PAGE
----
Complexity, the difficulty of following what is going on, is the main factor that struck me with The Owl Service. This is not a straightforward tale; there are lots of gaps and implications for the reader to wake up to in order to make sense of the narrative. This is part of what makes it such a potentially exciting and rewarding reading experience, but for a reader unprepared for such heavy lifting it could be just confusing and opaque. I think that’s why I didn’t like it at all when I first read it as a teen myself, along with the adult subject matter to which I could not relate.

A book like The Blue Sword, which I also reread recently, was just my cup of tea, on the other hand. Reading it now, I’m more impressed than I was back then by Robin McKinley’s dignified, lucid style (especially since her later books became tangled up in increasingly convoluted sentences). The general subject is that of innumerable adventure stories and folktales: the training and testing of a hero, who must depart from her own land in order to find her true self, ending with reconciliation of the two worlds. From that point of view, it could be for readers of any age.

But the story upon adult reading is so straightforward as to be almost boring. Where are the challenges, the surprises, the conflict and ambiguity? The writing is so fluent and the imaginative world so attractive that it carries you along, but what’s underneath is surprisingly thin.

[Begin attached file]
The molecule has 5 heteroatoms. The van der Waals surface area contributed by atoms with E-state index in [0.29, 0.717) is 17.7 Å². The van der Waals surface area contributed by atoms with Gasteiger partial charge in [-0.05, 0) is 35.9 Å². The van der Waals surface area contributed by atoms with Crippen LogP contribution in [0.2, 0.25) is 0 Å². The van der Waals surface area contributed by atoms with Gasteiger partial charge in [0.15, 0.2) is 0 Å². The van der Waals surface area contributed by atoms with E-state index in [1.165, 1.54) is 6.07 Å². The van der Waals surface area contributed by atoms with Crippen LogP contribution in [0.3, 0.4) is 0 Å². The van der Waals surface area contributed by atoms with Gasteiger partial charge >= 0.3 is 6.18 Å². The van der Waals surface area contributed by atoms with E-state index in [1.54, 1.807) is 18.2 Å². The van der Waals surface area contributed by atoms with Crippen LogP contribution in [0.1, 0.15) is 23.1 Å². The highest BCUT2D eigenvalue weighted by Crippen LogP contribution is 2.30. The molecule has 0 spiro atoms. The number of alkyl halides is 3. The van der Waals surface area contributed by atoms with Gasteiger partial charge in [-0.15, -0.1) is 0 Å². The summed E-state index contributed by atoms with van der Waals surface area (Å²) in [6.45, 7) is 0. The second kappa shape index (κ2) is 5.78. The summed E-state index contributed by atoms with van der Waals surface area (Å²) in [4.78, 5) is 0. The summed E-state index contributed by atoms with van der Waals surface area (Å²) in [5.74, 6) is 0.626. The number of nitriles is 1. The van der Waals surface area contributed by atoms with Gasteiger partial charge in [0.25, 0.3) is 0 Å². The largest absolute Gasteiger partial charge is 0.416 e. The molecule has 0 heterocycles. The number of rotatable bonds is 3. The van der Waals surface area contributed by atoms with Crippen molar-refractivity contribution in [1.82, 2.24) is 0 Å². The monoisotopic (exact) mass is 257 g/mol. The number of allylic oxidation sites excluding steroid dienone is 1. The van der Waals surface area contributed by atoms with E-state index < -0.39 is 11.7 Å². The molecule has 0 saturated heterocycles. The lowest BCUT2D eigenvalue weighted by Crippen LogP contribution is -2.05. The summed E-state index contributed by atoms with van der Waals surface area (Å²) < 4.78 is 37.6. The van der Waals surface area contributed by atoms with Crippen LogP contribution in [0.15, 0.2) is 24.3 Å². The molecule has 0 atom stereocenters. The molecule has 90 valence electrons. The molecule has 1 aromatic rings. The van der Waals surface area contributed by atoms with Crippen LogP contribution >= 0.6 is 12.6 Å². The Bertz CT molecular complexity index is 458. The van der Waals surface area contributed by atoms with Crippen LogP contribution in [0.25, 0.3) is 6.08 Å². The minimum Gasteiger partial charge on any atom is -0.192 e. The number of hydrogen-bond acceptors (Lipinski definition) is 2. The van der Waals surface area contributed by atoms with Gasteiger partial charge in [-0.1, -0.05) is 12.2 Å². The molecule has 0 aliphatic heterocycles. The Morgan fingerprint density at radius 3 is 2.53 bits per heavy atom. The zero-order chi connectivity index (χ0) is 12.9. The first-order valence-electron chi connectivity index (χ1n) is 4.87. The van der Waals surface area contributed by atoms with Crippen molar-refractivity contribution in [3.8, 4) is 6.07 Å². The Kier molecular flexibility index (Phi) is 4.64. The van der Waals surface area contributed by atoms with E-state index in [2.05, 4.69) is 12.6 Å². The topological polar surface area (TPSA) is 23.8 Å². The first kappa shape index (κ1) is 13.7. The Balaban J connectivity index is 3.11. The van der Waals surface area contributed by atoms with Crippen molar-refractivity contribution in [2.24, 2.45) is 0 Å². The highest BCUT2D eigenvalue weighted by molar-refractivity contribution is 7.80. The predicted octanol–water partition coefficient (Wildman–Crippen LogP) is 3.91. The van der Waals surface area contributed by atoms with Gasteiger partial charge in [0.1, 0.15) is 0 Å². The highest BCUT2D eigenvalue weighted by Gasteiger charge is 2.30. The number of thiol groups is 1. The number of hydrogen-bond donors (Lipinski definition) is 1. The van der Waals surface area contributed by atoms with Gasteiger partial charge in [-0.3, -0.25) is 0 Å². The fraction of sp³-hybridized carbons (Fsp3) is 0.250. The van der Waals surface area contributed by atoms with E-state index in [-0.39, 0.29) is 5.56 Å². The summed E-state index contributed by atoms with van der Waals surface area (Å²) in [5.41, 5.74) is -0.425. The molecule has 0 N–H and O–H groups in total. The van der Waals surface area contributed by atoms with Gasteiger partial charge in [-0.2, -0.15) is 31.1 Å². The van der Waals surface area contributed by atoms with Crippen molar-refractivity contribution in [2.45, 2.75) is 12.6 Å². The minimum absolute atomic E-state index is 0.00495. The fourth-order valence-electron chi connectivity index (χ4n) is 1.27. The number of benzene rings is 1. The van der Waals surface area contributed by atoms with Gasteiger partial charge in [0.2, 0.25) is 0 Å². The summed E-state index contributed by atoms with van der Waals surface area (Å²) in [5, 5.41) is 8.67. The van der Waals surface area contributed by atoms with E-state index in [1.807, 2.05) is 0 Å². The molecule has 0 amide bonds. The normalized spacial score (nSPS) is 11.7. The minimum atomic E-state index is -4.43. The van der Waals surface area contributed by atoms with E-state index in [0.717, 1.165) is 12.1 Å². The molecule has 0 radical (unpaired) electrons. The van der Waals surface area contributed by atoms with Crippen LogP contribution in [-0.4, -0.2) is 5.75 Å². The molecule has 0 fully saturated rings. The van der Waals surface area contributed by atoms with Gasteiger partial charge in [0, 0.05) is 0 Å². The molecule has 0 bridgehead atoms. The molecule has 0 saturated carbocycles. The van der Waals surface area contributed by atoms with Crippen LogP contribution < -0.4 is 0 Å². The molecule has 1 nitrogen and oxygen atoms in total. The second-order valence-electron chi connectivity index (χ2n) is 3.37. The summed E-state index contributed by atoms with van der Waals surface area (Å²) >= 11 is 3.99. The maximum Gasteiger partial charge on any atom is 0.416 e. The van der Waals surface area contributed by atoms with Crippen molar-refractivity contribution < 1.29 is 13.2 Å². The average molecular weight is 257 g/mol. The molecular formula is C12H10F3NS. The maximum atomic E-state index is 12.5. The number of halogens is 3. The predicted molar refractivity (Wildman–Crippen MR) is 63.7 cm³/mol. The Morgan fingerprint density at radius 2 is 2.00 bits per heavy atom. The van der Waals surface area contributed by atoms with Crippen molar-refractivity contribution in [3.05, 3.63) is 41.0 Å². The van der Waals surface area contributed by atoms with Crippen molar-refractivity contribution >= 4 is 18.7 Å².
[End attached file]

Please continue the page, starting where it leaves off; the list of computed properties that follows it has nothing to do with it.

Such lack of layering and complexity is not unique to children’s literature, though. There are plenty of adult books that don’t demand much of the reader other than to follow along where the author leads — and there’s nothing wrong with that. There can be different kinds of books for different moods or reading preferences, and an undemanding story can at times be a great gift. At other times, we might appreciate being challenged and woken up more. This is as true for children as for adults, I believe.

So my question remains unanswered, except to say that the definition above might be the best one. What do you think? Can you say what makes a book “for children”?

Linked in the Book Blog Discussion Challenge hosted by Nicole @ Feed Your Fiction Addiction and Shannon @ It Starts at Midnight!

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29 responses to “What is a children’s book?

  1. I think nowadays that our pigeonholing of children’s books into age banding, which after all, is purely for marketing, does literature a great disservice. So I totally agree with the definition you start your post off with! 🙂

    • I believe that banding you mention, Annabel, is especially prevalent in the US, partly from the efforts of children’s librarians, and I see it in many blog reviewer posts where the writer is keen to specify the age range a title is supposed to be aimed at. In UK libraries ‘teen reads’ are usually hived off onto YA shelves and picture books into toddler-height-friendly book boxes, leaving everything else for those in-betweeners of varying degrees of maturity. Difficult.